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Discussion Starter · #1 ·
Tell me how you split a new 5 frame nuc to make the maximum number of strong hives going into winter. This is a bee crop no honey crop.
 

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Discussion Starter · #3 ·
Only two? I have done that with a honey crop.
Perhaps you misread.
 

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Local feral survivors in eight frame medium boxes.
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In a two or three weeks the queenright side (if you introduced a queen to the queenless side perhaps it too...) will be ready to split again. In another two or three it may be ready to split again. That is the point. A split that is at critical mass can replenish itself quickly.
 

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Discussion Starter · #5 ·
Thank you. The comment of "critical mass" seemed to bring a few things together for me. I don't recall, but I am sure that you do, one of the famous authors, guessing Doolittle, said to take brood from the weaker to build up a stronger hive. Then only after give brood back to build the weaker hives. I'm thinking that the stronger hive needs to reach "critical mass" before anything good can happen. So contrary to just making all the hives equal, that seems to be the fashion these days.

Eureka!
 

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I did things a little different last year and got 6 hives pretty quick. I did wait till I had a full brood chamber just to make sure the first hive could recover quickly. Also, I have 3 med boxes for a brood chamber instead of deeps. That said, I took 5 frames of eggs/larva and put them in a nuc box and threw in some extra bees to help out (3 more frames). I let them go for a couple weeks and they made about 20 queen cells across the 5 frames. As soon as they capped the queen, I took each frame and put it into another box (5 boxes total) along with two more for each from the original hive, plus 2 more undrawn frames for them to work on. This made 5 nucs, which converted into 5 hives, plus the original.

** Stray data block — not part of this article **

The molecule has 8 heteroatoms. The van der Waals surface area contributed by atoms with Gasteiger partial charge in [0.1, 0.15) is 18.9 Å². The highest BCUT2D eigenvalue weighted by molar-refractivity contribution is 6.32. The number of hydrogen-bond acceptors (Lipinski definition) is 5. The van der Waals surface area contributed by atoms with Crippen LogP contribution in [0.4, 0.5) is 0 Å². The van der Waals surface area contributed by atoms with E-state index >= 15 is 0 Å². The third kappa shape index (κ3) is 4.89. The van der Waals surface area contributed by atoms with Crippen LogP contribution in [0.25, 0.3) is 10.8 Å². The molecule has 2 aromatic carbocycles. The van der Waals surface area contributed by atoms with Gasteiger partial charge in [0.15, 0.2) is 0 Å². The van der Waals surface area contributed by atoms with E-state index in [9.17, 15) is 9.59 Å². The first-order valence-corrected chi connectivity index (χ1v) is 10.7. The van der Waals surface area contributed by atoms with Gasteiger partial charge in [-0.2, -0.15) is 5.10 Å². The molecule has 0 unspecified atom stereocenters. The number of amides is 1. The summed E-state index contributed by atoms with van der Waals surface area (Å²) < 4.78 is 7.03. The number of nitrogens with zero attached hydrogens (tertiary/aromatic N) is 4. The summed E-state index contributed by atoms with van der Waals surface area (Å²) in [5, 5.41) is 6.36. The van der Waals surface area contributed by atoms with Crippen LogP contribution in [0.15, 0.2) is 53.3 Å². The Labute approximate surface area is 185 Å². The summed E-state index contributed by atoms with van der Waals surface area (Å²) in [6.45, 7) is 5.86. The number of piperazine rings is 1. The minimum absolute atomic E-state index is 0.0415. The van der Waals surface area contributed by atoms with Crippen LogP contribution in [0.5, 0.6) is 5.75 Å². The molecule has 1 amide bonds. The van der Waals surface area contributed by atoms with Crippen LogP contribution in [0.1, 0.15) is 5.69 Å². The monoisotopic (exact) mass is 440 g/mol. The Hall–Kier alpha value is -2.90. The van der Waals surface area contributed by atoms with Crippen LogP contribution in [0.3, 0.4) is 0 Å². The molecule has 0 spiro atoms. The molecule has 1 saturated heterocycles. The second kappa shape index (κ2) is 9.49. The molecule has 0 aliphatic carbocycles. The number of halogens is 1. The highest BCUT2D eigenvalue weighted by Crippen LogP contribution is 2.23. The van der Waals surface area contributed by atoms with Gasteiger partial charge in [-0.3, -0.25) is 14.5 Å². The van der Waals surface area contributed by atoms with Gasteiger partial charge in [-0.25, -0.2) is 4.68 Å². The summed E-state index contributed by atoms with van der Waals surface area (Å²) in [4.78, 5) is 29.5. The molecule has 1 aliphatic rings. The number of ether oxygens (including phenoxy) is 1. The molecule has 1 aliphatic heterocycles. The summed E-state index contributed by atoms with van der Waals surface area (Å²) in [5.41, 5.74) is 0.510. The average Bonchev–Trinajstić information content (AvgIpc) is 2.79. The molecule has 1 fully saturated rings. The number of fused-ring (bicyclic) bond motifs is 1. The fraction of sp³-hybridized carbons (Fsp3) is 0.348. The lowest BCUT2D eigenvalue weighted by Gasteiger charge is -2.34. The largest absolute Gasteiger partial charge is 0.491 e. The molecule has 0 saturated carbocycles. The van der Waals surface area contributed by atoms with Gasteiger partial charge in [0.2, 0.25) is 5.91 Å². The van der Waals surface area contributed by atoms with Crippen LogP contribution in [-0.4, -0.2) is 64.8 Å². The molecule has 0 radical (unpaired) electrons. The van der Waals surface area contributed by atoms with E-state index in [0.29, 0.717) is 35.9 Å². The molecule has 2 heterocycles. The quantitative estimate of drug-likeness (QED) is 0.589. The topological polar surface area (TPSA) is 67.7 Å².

I probably could have done it again after a month or so. And could have done it with each of the new hives when they reached full brood chamber.
 

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In a two or three weeks the queenright side (if you introduced a queen to the queenless side perhaps it too...) will be ready to split again. In another two or three it may be ready to split again. That is the point. A split that is at critical mass can replenish itself quickly.
Several times I have read your advice not to split until you have a big strong double deep (or eq) but that is the first time that I've heard you explain your reasoning like that. Or if you did I missed it. Thanks.

So, it sounds like one could take an 8 frame split off of that big strong hive (leaving 3 - 8 frame boxes) every 2 weeks or so as long as the flow lasts and the hive remains strong. Yes? I guess you would have to give it most of the comb instead of expecting them to build it though.
 

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Another method is to get some hives to critical mass (usually about two ten frame deeps worth of bees) and then, since they are finally at that point, you can usually steal a few frames of brood and honey every few days from each of those hives without setting them back at all.

One way to think of this is as a business or an economy or a home economy. When you are struggling to meet your overhead (pay your bills, catch up on your debt), you can't afford much and everything is a struggle. When you finally get to the point that you have expendable income you can be much more efficient and everything is getting done. Put it another way. A queen can lay far more than even moderately large hive can raise. It takes a real booming hive to actually have the "bee power" to feed and care for more than one queen can lay. And the hive hasn't really reached it's potential for brood rearing until then.
 
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